Additionally, call 911 if you experience difficulty breathing.

Diagnosing a potential cause of lump in throat

Your doctor will take your health history and conduct a physical exam of your head, neck, and nose. They will try to pinpoint a specific cause of the throat lump sensation. They will ask about any accompanying symptoms, how long you have had the lump sensation, whether the symptoms are constant or come and go, and if the onset was sudden or gradual.

Your doctor may refer you to an ear, nose, and throat specialist for further evaluation. You may have imaging tests, such as an endoscopy, ultrasound, or a CT scan. Your doctor may want to test your swallowing function, such as a barium swallow. 

Treating the cause of lump in throat 

After ruling out and treating physical causes, your doctor will reassure you that globus is noncancerous. Still, there is no single, effective treatment for it. Home remedies may relieve globus sensation.

Home remedies and self-care

Strategies that may help with some causes include:

  • drinking at least 6 cups of water daily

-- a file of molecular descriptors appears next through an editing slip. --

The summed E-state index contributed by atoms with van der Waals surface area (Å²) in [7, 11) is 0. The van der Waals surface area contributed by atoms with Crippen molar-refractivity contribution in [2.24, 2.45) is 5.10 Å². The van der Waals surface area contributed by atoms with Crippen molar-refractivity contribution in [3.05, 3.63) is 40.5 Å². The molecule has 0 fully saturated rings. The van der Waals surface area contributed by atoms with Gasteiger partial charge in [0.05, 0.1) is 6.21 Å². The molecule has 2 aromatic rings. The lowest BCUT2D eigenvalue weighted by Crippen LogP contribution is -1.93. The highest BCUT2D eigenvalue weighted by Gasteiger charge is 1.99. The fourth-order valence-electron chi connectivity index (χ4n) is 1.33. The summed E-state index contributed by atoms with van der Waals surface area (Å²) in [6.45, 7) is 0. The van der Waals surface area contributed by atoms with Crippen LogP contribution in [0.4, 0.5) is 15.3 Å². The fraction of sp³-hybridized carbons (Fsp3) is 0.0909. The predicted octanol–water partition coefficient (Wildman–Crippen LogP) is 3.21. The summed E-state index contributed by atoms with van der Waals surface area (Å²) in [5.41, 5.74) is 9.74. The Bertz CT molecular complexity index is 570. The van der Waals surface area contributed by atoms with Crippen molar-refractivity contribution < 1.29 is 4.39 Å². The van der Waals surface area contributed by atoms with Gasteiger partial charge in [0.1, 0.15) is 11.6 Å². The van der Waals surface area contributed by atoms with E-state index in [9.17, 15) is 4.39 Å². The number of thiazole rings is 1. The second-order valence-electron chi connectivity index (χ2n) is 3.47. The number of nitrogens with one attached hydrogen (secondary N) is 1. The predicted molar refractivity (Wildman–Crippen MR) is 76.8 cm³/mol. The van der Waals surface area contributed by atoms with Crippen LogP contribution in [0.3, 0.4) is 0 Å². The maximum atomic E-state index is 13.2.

• avoiding spicy and fatty foods, alcohol, smoking if possible, and clearing your throat
  • maintaining a moderate weight
  • reducing stress

If these strategies do not bring relief or you need guidance, get medical attention.

Medical treatment

Your options depend on what causes globus syndrome:

  • GERD. If you have globus from GERD, your doctor may prescribe medication to reduce acid reflux.
  • Anxiety or stress. If you have globus from anxiety and stress, your doctor may refer you to a mental health specialist. Speech therapy can potentially assist with behavioral modifications to reduce throat clearing and improve stress management and adequate hydration, for example.
  • Postnasal drip. Over-the-counter antihistamines, decongestants, and nasal irrigation systems may help clear the lump sensation in your throat if postnasal drip is the cause.  


Here are some questions that people asked about a lump in throat feeling.

When should I worry about a lump in my throat?

Contact a healthcare professional for a lump in your throat to evaluate a potential cause. Other reasons to get medical care are if it does not go away with self-care or prescribed treatment or you have additional, concerning symptoms, such as pain and difficulty swallowing or breathing.